Last month I spent a day in New York City. As the return train to Summit left Penn Station, I spotted a former neighbor walking up the aisle, so I motioned to him to join me. My friend Tom and I had first met years before in a Bible study class.
After a little catching up about our respective families, I remembered that Tom was an engineer employed by a prominent internet communications company. Predictably, we were soon asking each other how our work was going. I proudly admitted that I had retired a few years earlier, but I was keeping quite busy. Tom said he was now doing much of his work in foreign countries, and that he had recently returned from Katmandu, the capital of Nepal. I remembered that a huge earthquake had devastated that country. Tom said it had killed nearly 9,000 people and had badly damaged the infra-structure of the country.
“It didn’t help,” Tom said, “that the country is in the middle of the Himalaya Mountains, quite remotely placed between China and India.” Tom had seen widespread ruin across the country, and knew that many people had died.
“And it made me realize.” Tom continued “that we are so lucky. By chance we are living here and not there.” He had some tears in his eyes when he said that. He admitted that he was sort of overwhelmed with gratitude.
I listened quietly, and then said, “You have so much gratitude, but then what?
“We’re just so lucky that by chance we live here instead of there.” Tom said.
“Really? That’s it?” I said to Tom.
I paused and then asked a question: “When you witness suffering, but then just declare yourself to have been spared by your good luck, do you think maybe you have fallen short of what God would have us do?
I paused to think about my next words. “When bad things happen, we are never sure whether they occur by chance, or whether instead they are initiated by God. But to the extent that people are caused to suffer from either cause, would God want us to walk away, or to rise up and do something helpful about it, even though we did not initiate the trouble.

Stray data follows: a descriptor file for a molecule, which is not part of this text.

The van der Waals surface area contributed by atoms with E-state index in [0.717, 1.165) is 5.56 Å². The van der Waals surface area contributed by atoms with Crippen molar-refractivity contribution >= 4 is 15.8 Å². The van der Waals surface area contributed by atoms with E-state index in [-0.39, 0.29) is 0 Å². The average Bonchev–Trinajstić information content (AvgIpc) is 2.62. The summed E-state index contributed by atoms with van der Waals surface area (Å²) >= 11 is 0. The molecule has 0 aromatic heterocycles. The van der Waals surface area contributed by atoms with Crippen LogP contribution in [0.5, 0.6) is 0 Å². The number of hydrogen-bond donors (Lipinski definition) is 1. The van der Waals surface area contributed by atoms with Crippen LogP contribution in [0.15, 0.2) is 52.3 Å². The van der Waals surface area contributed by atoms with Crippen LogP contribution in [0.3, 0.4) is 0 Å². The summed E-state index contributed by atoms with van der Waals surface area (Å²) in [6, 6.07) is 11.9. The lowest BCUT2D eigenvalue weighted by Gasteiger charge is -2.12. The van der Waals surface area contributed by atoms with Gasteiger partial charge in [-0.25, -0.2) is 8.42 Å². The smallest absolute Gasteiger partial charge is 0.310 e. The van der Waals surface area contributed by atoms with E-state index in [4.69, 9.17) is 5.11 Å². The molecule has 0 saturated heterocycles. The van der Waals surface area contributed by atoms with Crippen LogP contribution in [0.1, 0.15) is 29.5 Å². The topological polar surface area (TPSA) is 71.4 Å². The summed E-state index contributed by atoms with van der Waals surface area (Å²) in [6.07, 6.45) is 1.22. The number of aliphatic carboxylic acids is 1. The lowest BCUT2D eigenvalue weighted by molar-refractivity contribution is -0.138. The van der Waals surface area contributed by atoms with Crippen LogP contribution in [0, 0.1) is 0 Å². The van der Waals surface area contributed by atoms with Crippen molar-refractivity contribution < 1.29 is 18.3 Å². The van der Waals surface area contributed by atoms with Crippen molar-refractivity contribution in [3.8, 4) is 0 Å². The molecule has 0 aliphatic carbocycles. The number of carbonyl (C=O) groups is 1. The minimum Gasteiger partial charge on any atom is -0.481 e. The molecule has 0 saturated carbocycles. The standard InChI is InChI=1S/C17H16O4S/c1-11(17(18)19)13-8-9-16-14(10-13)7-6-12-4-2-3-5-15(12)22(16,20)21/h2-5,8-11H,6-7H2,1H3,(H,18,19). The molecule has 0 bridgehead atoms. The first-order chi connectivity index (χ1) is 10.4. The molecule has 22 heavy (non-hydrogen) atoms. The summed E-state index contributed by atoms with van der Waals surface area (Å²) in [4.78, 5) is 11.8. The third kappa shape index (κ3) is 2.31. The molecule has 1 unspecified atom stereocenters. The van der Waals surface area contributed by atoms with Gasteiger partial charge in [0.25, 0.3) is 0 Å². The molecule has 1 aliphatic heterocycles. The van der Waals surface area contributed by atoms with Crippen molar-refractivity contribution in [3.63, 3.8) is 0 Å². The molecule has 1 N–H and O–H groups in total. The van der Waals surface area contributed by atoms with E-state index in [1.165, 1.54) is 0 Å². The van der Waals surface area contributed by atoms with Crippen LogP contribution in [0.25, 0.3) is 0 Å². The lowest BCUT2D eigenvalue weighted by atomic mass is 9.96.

I think God wants us to feel the gratitude of being a survivor, but I do not think God particularly wants us to just dismiss it by feeling “lucky”. I think God wants us to witness the pain and suffering of others, rather than just feeling “lucky” because the initial adversity missed us. God wants us to help address the pain and suffering of unlucky others, with a helping hand.
I continued: “Feeling ‘lucky’ is like saying that the gods somewhere pick one person to live in the suburbs of the richest nation on earth, and another person to starve. In a worldview entirely limited to ‘luck’, any righteous behavior by us is just not relevant. “Luck” suggests that we are powerless and unable to change anyone else’s “bad luck”. Furthermore, at some point the worldview of “luck” just does not pan out. At some point one realizes that this “religion of luck” is not enough. We certainly long for newly focused hearts – for something as extreme as a new heaven and a new earth for humankind.
“I think I hear what you are saying,” Tom responded. “What is missing from the ‘religion of luck’ worldview is the perspective we get in Christian community – that takes us from merely concluding we were ‘lucky’, to actually trying to do something about the inevitable hardships in other peoples’ lives. At some point, if one thinks about it at all, the person with the self-made religion of ‘luck’, can use his God-given brain and the wisdom of hard experience, and start to ask questions which show holes in the spiritual value of LUCK.
We were now approaching Summit Station, so I needed to say something that would wrap up our discussion. “The civil rights movement didn’t happen because people felt “lucky”. The hungry don’t get fed, the homeless don’t get sheltered, and the world does not change for the better, because people who are doing okay just feel “lucky”. We need something more. As Christians we expect more, way more, like a new heaven and a new earth, and because we follow Jesus, we had better expect to be involved in making it happen, side-by-side with other people.
These thoughts are brought to you by CPC’s Adult Spiritual Development Team, hoping to encourage you to pursue some personal spiritual growth this Fall at CPC.